The American journal of cardiology vol:63 issue:13 pages:945-9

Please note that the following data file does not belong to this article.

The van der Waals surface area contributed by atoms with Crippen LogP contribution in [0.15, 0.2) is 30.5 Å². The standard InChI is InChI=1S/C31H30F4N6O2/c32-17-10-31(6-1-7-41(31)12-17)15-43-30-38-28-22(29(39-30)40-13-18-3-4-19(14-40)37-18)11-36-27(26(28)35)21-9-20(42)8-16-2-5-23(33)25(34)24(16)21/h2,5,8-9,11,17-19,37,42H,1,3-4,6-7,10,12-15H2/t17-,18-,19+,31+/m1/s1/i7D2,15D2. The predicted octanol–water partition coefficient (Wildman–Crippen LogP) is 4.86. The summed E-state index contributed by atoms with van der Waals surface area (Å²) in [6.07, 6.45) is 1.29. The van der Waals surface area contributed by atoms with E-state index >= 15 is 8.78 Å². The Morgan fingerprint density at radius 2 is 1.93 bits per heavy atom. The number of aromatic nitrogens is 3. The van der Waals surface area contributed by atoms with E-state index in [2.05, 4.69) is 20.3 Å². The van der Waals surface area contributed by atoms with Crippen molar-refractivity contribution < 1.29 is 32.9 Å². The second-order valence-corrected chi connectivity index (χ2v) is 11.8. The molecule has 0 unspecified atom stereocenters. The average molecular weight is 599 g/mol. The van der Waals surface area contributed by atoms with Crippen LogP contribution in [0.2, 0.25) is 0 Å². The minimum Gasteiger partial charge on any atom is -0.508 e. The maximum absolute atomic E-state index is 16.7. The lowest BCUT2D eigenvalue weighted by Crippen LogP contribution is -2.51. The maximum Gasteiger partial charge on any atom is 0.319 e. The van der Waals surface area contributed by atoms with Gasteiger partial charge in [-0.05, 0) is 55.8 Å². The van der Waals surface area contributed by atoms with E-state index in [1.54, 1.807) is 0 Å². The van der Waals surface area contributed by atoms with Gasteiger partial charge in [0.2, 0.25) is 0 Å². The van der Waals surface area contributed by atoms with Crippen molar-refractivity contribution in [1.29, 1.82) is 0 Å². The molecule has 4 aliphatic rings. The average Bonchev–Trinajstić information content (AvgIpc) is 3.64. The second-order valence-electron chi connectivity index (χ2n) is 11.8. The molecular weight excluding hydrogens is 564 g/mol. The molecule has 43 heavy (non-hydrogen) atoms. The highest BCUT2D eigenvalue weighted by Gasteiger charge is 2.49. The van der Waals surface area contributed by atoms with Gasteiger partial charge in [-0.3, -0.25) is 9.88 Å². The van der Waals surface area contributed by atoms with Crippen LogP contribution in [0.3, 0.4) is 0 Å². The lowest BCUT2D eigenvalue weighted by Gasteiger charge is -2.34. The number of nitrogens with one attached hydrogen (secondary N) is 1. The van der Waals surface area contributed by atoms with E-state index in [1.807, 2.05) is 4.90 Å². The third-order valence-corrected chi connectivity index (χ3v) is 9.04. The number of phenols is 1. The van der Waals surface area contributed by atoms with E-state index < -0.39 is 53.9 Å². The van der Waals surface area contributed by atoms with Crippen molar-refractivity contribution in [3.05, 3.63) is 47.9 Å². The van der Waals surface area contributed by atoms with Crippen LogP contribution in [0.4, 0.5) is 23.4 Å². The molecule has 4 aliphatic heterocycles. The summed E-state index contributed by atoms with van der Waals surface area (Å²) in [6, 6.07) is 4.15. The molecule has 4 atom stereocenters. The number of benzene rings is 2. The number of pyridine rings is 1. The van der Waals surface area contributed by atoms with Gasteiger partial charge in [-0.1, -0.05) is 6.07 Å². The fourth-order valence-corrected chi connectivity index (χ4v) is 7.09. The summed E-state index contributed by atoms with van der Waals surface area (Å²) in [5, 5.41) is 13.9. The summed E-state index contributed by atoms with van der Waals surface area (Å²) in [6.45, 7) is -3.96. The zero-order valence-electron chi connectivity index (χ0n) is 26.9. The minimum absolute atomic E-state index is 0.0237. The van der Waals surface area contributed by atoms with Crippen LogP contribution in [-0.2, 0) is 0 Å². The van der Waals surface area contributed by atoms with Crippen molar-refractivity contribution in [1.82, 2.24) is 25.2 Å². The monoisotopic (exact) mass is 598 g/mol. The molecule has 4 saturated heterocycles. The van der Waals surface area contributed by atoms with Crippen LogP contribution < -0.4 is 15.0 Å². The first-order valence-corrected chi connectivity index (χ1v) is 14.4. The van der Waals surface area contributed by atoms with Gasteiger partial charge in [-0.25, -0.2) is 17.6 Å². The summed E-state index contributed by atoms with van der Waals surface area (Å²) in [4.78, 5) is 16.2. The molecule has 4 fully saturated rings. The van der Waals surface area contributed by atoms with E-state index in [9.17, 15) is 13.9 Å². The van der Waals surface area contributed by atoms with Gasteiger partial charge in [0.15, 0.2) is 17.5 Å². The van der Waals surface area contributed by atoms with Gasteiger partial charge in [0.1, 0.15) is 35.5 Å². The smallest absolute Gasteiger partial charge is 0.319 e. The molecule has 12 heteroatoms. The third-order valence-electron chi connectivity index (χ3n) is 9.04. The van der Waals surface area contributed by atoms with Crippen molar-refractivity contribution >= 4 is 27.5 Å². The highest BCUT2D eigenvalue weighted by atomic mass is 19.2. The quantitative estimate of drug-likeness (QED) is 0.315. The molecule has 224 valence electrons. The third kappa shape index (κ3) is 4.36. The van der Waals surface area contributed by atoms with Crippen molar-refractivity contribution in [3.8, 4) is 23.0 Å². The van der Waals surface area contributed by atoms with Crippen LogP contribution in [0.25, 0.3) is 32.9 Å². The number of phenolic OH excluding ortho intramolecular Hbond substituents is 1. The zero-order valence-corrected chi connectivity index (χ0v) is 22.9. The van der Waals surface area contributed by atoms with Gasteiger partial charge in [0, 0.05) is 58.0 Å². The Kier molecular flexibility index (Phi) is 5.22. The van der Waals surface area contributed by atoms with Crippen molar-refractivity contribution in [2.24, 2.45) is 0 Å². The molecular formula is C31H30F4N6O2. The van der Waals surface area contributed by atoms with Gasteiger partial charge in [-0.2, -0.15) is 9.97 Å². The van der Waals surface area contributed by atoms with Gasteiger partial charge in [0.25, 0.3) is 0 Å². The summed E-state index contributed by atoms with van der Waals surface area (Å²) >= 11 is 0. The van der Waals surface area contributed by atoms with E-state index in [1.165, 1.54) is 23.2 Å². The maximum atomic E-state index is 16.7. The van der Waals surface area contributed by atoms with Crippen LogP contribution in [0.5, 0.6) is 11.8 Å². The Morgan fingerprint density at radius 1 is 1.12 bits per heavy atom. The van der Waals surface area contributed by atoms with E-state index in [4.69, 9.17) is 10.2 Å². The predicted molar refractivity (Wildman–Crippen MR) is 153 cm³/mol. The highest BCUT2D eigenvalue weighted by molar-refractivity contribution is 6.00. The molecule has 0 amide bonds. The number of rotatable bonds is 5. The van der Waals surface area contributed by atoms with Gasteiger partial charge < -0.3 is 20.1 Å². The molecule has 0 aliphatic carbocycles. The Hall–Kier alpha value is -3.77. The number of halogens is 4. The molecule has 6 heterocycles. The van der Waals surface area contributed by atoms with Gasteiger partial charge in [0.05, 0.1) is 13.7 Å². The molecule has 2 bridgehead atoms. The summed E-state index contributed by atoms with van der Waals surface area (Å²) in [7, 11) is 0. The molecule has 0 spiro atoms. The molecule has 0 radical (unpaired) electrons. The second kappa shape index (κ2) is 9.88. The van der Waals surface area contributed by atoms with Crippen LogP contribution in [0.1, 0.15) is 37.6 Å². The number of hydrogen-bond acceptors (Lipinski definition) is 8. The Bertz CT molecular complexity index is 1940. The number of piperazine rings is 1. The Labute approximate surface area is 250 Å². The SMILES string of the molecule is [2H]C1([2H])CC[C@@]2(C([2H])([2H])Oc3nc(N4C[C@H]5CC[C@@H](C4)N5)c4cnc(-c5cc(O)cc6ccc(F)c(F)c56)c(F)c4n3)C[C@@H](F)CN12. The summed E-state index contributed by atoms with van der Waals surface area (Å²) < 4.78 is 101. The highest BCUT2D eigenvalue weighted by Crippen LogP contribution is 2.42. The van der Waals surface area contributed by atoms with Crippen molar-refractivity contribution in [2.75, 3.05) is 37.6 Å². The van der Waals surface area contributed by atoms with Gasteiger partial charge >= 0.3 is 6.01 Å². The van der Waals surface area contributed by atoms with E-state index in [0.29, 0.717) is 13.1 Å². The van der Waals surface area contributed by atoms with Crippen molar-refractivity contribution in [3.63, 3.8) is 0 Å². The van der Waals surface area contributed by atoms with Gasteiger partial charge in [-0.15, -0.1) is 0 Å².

The effect of 4 months of physical training on resting, exercise and 24-hour blood pressure (BP) was studied using a randomized crossover design in 26 healthy, sedentary men, with an average age of 39 +/- 10 (standard deviation) years. Peak oxygen uptake increased by 14% (p less than 0.001) and the physical working capacity at a heart rate of 130 beats/min by 25% (p less than 0.001). The heart rate was reduced by 7 beats/min at night (p less than 0.01) and by 6 beats/min during the day (p less than 0.001). Training-induced changes of BP varied according to measuring conditions. A decrease in BP at rest while sitting in the morning in the laboratory was significant for diastolic (-5 mm Hg, p less than 0.01) but not for systolic BP. During exercise, systolic BP was significantly lower after training, when measured at the same submaximal workloads. However, when workload was expressed as a percentage of peak oxygen uptake, systolic BP was not different before and after training. When measured during 24 hours, the training-induced change in BP was not significant at night either for systolic or diastolic BP. During the day the decrease in diastolic BP was significant (-5 mm Hg, p less than 0.001), but the change in systolic BP was not.